Brad Zigler: Playing The Gold/Silver Ratio Four Ways

April 14, 2011


The securities trade could be further levered by purchasing the SLV shares on margin, but keeping the capital commitment to the $20,000 - $25,000 level would mean trading something less than two round-lots on the gold side. We'll forego additional leverage for now.

The futures position's higher downside variance also reflects leverage. The mean daily return for the futures position was 4.5 percent; on the securities side, it was 0.4 percent. Day-to-day futures losses, just like gains, were magnified. There were fewer days, too, in which losses were booked on the futures side—34 percent vs. 42 percent for the securities spread.

The reward-to-risk ratio measures the period return against the position's annualized volatility. Noting this, we can say that the futures trade may be four times riskier (measured by the size, but not the frequency, of day-to-day drawdowns), but that added risk is more than compensated by a leveraged return.


Unlevered Trades

Futures trades are not suitable for every investor. Neither is margin. Luckily, the gold/sliver ratio can be traded in a cash account with exchange-traded securities. The iShares SLV trust, for example, could have been purchased together with a position in the PowerShares DB Gold Short ETN (NYSE Arca: DGZ) in a 4-to-7 ratio. The DGZ note seeks to track the monthly performance of a single short gold futures contract.

For a capital outlay of $22,355 on Feb. 1, investors could obtain roughly equal dollar exposure to long silver and short gold. By April 12, the net position would have gained 16 percent with an annualized downside variance of 8.5 percent. The average daily return was 0.3 percent, though 38 percent of daily returns were losses.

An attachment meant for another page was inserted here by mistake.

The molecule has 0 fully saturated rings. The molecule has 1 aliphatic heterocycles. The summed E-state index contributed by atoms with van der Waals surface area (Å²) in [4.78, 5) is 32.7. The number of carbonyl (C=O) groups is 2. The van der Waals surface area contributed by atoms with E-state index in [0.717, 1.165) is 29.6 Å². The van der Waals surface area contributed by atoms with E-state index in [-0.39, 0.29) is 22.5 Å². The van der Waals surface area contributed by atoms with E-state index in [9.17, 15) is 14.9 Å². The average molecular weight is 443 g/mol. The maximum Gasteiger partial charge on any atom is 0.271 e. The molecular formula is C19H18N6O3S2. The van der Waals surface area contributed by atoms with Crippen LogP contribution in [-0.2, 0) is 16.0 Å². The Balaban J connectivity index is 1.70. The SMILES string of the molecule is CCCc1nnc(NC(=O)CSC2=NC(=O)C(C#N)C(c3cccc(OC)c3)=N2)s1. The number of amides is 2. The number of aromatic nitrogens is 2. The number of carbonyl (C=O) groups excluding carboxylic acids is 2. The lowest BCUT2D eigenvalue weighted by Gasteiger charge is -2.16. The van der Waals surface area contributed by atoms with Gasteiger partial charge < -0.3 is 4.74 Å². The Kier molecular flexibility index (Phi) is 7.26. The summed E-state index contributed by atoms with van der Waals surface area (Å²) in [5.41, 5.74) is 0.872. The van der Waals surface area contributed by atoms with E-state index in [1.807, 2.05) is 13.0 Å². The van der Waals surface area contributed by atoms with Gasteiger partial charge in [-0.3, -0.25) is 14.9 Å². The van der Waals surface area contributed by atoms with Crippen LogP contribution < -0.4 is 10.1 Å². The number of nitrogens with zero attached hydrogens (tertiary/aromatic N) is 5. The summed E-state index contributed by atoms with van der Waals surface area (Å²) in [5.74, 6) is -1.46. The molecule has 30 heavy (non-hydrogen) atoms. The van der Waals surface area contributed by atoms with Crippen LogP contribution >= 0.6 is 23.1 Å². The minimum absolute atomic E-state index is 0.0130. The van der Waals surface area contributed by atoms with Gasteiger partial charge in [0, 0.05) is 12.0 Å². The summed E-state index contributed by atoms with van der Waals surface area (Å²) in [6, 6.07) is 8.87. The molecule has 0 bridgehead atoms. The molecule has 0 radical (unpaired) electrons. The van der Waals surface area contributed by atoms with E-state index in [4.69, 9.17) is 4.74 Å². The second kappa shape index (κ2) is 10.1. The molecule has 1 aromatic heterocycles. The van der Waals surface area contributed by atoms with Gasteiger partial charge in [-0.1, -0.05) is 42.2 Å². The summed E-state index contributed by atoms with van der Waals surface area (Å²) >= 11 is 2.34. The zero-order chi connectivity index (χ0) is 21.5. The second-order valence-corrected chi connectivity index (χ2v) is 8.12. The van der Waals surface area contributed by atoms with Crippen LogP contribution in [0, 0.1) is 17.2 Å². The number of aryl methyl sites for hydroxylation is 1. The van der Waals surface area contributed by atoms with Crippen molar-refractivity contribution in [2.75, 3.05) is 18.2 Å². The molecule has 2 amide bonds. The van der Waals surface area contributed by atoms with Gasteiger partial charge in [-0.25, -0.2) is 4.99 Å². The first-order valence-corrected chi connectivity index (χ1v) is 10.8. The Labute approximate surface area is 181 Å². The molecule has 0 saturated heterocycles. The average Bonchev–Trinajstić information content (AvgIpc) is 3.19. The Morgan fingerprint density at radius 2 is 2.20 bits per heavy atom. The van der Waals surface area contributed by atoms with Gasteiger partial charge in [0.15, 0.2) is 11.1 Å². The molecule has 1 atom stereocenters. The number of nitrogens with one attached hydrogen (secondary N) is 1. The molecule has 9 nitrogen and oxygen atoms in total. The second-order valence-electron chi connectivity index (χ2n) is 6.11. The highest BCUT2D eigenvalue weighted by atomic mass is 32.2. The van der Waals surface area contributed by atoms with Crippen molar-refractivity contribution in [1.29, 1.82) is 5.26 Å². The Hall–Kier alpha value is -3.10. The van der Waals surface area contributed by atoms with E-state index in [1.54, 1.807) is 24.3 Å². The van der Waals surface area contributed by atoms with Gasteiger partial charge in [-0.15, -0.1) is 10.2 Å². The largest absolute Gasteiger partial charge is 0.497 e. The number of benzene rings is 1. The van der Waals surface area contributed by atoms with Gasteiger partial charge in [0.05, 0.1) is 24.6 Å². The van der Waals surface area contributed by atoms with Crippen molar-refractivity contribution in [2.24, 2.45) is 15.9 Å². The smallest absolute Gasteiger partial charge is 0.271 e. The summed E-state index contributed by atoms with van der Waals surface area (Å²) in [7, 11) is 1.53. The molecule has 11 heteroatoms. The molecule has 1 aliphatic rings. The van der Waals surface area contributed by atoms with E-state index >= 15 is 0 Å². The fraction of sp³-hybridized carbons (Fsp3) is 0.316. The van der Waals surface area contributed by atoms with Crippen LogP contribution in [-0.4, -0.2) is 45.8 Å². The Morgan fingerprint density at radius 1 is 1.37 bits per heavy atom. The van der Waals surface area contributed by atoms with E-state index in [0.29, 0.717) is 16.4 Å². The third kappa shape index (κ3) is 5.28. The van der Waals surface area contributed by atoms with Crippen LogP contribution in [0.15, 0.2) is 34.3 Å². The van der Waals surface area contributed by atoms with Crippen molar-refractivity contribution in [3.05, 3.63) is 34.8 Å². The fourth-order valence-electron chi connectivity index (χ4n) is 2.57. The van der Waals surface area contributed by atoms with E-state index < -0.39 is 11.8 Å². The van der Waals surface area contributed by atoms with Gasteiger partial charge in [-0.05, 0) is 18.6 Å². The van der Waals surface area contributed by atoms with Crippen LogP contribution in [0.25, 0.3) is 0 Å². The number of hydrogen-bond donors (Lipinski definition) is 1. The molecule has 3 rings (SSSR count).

Just because you can't use margin doesn't mean you can't enjoy leverage. You can double your dollars' effective shorting power by using the PowerShares DB Gold Double Short ETN (NYSE Arca: DZZ), which purports to offer two times the monthly short performance of gold futures.

With that leverage, $21,055 could have been divided between SLV and DZZ in a 5-to-8 ratio on Feb. 1, producing a 21.3 percent gain by April 12. Downside variance would have been clocked at 11.2 percent, with average daily gains of 0.4 percent.


Gold/Silver Ratio Spreads With ETNs

Gold/Silver Ratio Spreads With ETNs


Table 2: SLV Trust With Gold ETNs











Long 400 SLV/

Long 700 DGZ









Long 500 SLV/

Long 800 DZZ











The clear standout among the four positions we've examined is the futures spread. Traders looking to get the most bang for their bucks when playing the gold/silver ratio—in either direction—would be better off using a commodity account if they can.

The proof's in the pictures.


If you liked this article, then check out:

Find your next ETF

Reset All